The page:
• 1996 - Democrat Bill Clinton was President and the Republicans controlled majorities in both legislative branches. There was no realistic chance of the Republicans losing majority control of the House. The divided government vote was to reelect the Democratic President, Bill Clinton. [WIN]
  • 1994 - We had Unified One Party Democratic rule, with the Democrats in majority control of both legislative branches and the executive branch. The divided government vote was for a straight Republican congressional ticket. [WIN]
  • 1992 – Republican George HW Bush was President and the Democrats controlled majorities in both legislative branches. The divided government vote was to reelect Republican President George HW Bush. [LOSS]
  • 1990 - Republican George HW Bush was President and the Democrats controlled majorities in both legislative branches. There was no realistic possibility of the Democrats losing their House majority. There was no explicit divided government vote. [WIN]
  • 1988 – The Democrats controlled the majority in both legislative branches. The divided government vote was to elect the Republican nominee – George H.W. Bush. [WIN]
  • 1986 – The Republicans controlled the presidency and the majority in the Senate. The Democrats controlled the majority in the House of Representatives. The divided government vote was to vote for a straight Democratic congressional ticket. [WIN]
  • 1984 – The Republicans controlled the presidency and the a small majority in the Senate. The Democrats controlled a large majority in the House of Representatives with no realistic possibility of losing the House. The divided government vote was to reelect Republican Ronald Reagan as President. [WIN]
I could go on. In each of these elections, the divided government vote was intuitive and obvious.

You win some, you lose some, and there will be circumstances where there is no specific divided government vote (as in 1990 and 1998). If the divided government vote is not obvious, if reasonable people can argue about what the correct "divided government vote" should be, then it is likely there simply is no "divided government vote" for that particular election cycle. In that circumstance, the moderate/libertarian/independent/dividist voting block (should one ever come into existence) goes "free agent."

Bottom line – knowing how to vote for divided government in any given cycle is easy. Very easy.  I mean “Piece of cake”, “fall off a log” easy.

We Can Make Voting for Divided Government Complex If We Want To

We can complicate the question. With two political parties, across the three elected federal branches, there are eight possible configurations of unified / divided government – 2 unified and 6 divided. For Dividists, all six divided government configurations are preferable to either of the possible unified governments. However, Dividists can disagree about how the various divided government configurations rank. Here all all eight, stack ranked by the author's preference.

All Possible U.S. Executive and Legislative Branch Partisan Configurations
Stack Ranked from Best to Worst by Dividist Preference*
*Your mileage may vary. 







Dividist Rank
President
Senate
House
Notes

1
D
R
R
Clinton 95-00, Obama 15-16

2
R
D
D
Bush41 89-92, Reagan 87-88, Nixon Ford 69-76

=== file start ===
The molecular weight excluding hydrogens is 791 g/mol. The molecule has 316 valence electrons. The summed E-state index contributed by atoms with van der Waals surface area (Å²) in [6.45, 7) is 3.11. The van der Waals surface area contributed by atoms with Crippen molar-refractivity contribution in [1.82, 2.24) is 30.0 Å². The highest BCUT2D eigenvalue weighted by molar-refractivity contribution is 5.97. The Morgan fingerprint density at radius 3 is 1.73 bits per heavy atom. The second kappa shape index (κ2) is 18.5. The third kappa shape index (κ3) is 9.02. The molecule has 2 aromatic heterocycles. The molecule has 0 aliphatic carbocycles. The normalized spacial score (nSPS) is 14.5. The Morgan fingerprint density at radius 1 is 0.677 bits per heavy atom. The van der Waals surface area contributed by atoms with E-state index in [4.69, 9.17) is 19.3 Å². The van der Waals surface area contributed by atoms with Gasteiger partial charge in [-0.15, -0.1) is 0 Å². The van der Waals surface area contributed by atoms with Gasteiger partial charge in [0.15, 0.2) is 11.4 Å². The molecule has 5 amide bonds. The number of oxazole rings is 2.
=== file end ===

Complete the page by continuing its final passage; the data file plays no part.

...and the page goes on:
3
D
D
R
Obama 11-14

4
R
D
R
Bush43 01-02

5
D
R
D


6
R
R
D
Bush43 07-08, Reagan 81-86

7
R
R
R
Bush43 03-06, Trump 17-18

8
D
D
D
Obama 09-10, Clinton 93-94, Carter 77-80


One could speculate this divided government voting heuristic might evolve into a tightly organized and highly sophisticated voting block making the voting decision very granular. Looking beyond a simple divided government, a sophisticated and exquisitely organized Dividist Party could conceivably vote to maintain a divided congress at all times, where each major party holds a majority in one legislative branch. In that case, if we had confidence that the divided congress could and would be maintained, the presidential vote would be irrelevant to maintaining a divided government and always be "free-agent", "best-man", “lesser-of-two-evils", whatever. But that is getting pretty far-fetched, even for me.

Another layer of complexity could be added to our simple divided government preference if we find empirical evidence that a specific divided government configuration is more effective at fulfilling our preferred policy objectives. There is some evidence to support specific configurations. As indicated above, a Democratic President with GOP Senate and GOP House is the Dividist's favorite configuration. Some financial analysts data claim this is preferred configuration of divided government. Quoting Ron Insana in an appearance on CNBC:
"If you listen to the folks at Ned Davis Research who have tracked this back to 1850, a Democratic President and Republican Congress yields the best stock market returns of any possible governmental combination. If you look at the presidents with the biggest gains in the 20th and 21st centuries, it has been Franklin Delano Roosevelt, Bill Clinton, Barack Obama. Now, it may have nothing to do with them. Maybe they just came in on the bottom of a particular cycle."
Maybe. We are just talking about 3 data points here. Democratic Presidents Franklin Roosevelt, Bill Clinton, and Barack Obama did indeed have an all Republican Congress at some point during their administration. They all did show outsized stock market gains during their administrations. And who among us does not look back fondly on the Golden Age of Divided Government - the Bill Clinton (D) / Bob Dole (R) / Newt Gingrich (R) configuration? 

That said, the Dividist is dubious about any attempt to correlate political parties in power with stock market performance over any long or medium term time frame. Correlation is not causation. This particular correlation should not be taken more seriously than the Hemline Index or the Super Bowl Indicator. The reason is simple. The federal government does not and cannot control GDP, private employment, corporate profits, and/or the stock market as much Presidents or presidential wannabes would like us to believe they can. They can have an effect, but they are indirect effects. 

We are more interested in looking at correlation between political parties in power and those things that the federal government directly controls – spending, taxes, deficits, legislation, armed conflict, and currency. But lasting effects on the stock market based on the party in power? Unlikely.  

Ultimately, it is policy objectives and not the particular divided government state that matters to Dividists. Stock market gains are nice to have, but are not listed among the good governance policy criteria outlined in our divided government Voting By Objective heuristic. Restrained spending, improved fiscal responsibility, better legislation, greater oversight, fewer wars and constraints on corruption are the policy objectives we seek and expect under divided government, regardless of configuration. 

So let's keep it simple. 

Just Vote Divided.

NOTE: This is an updated version of a 2010 blog post. It is also a preview chapter from The Dividist Manifesto©,  which will be published as soon as I finish writing it. Hopefully this year.